In the 16th century, two doorways still stood at the small synagogue outside the village of Bar‘am, in the upper Galilee. By the 19th century, only one survived (right)—a pair of molded monolithic doorjambs supporting a decorated lintel. According to an old description, the relief on the lintel featured a pair of winged Victories bearing a wreath. Only the wreath is left in the 19th-century photo. By the time the larger synagogue inside the village was excavated, in 1905, no remains of the synagogue outside the village could be seen.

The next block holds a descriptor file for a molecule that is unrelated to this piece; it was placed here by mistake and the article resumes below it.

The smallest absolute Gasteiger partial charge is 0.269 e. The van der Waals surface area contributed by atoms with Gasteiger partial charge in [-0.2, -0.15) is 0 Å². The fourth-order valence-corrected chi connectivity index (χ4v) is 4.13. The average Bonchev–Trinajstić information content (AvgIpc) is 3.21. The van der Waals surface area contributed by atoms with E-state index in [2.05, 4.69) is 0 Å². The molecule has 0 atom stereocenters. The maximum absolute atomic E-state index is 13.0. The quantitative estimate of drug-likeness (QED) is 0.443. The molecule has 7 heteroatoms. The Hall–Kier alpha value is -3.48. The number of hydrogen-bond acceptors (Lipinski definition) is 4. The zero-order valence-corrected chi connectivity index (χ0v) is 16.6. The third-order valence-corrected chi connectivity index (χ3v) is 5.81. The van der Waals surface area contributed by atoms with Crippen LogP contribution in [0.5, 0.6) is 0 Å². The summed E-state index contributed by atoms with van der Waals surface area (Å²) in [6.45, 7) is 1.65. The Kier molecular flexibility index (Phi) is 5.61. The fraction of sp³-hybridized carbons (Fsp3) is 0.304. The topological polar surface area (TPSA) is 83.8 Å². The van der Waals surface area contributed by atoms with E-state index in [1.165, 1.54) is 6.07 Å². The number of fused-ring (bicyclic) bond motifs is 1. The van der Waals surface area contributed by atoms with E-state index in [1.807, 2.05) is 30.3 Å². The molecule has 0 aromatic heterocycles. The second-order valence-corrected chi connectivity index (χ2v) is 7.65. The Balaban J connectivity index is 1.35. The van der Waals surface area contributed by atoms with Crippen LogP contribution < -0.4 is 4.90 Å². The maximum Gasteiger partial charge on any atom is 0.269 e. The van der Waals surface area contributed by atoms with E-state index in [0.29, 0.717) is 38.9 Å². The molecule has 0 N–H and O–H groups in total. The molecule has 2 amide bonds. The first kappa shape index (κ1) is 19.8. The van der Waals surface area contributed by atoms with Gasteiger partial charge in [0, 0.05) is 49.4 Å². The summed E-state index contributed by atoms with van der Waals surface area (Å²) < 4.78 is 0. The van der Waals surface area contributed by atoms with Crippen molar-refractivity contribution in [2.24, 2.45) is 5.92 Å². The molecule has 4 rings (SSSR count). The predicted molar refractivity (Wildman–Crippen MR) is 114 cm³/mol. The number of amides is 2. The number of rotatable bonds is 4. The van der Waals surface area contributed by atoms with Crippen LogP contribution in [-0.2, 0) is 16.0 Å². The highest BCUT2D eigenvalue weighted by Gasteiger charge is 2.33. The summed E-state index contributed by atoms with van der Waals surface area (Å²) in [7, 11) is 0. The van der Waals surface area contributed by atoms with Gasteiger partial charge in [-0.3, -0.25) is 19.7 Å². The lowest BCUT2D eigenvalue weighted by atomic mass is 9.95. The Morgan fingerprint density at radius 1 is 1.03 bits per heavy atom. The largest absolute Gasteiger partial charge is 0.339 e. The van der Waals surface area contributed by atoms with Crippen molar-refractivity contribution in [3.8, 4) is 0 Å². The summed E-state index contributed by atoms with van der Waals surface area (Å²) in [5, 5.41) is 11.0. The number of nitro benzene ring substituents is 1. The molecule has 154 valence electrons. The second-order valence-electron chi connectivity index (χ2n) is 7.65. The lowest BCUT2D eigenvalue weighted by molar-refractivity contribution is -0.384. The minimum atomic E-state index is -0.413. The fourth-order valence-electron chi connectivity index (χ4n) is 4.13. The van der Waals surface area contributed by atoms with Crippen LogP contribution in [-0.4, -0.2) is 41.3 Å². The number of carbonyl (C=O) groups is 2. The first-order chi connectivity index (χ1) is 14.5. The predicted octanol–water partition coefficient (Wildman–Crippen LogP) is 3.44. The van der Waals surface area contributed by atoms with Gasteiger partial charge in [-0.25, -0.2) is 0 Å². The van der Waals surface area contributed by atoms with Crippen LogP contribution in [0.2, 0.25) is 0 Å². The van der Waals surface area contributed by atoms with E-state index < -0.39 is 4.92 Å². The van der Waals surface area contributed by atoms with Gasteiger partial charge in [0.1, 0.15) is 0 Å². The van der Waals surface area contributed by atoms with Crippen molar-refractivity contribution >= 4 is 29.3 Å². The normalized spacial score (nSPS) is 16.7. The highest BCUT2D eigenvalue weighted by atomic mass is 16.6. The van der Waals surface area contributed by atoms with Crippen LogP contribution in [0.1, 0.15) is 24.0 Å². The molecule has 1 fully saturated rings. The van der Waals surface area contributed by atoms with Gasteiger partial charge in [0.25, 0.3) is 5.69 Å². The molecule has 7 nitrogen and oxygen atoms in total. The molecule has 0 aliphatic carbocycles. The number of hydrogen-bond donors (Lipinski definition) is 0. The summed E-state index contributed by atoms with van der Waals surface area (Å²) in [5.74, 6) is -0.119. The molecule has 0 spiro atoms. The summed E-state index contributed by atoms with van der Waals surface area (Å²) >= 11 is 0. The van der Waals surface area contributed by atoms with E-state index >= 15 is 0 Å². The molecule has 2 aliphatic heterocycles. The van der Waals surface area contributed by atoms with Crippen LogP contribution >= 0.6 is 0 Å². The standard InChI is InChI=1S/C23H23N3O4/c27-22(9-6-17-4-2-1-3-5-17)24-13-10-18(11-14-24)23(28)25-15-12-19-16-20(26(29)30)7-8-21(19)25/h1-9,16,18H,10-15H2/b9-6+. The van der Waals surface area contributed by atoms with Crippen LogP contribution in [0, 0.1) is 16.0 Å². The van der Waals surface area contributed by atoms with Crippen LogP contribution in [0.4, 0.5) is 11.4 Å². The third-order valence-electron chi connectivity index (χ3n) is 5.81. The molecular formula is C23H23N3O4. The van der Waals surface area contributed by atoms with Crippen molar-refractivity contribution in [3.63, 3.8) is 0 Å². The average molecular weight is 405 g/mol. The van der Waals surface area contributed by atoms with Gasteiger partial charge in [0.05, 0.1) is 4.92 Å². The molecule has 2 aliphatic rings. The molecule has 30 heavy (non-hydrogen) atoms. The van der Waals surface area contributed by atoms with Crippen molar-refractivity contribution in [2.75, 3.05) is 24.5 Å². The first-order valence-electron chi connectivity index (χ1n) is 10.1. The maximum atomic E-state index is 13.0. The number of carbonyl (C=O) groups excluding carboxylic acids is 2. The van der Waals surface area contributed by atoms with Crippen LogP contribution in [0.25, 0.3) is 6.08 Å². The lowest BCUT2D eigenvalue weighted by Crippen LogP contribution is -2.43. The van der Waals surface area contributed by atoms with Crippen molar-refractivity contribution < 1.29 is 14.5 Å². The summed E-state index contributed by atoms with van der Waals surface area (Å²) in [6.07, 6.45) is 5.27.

Well preserved in part, the synagogue in the village stands as a preeminent example of the elaborate monumental style of Galilean synagogues. The obliterated, smaller synagogue, according to historical documents, featured a similarly elaborate and beautiful style. The existence of two such structures suggests that Bar‘am was a flourishing Jewish settlement in the third century C.E.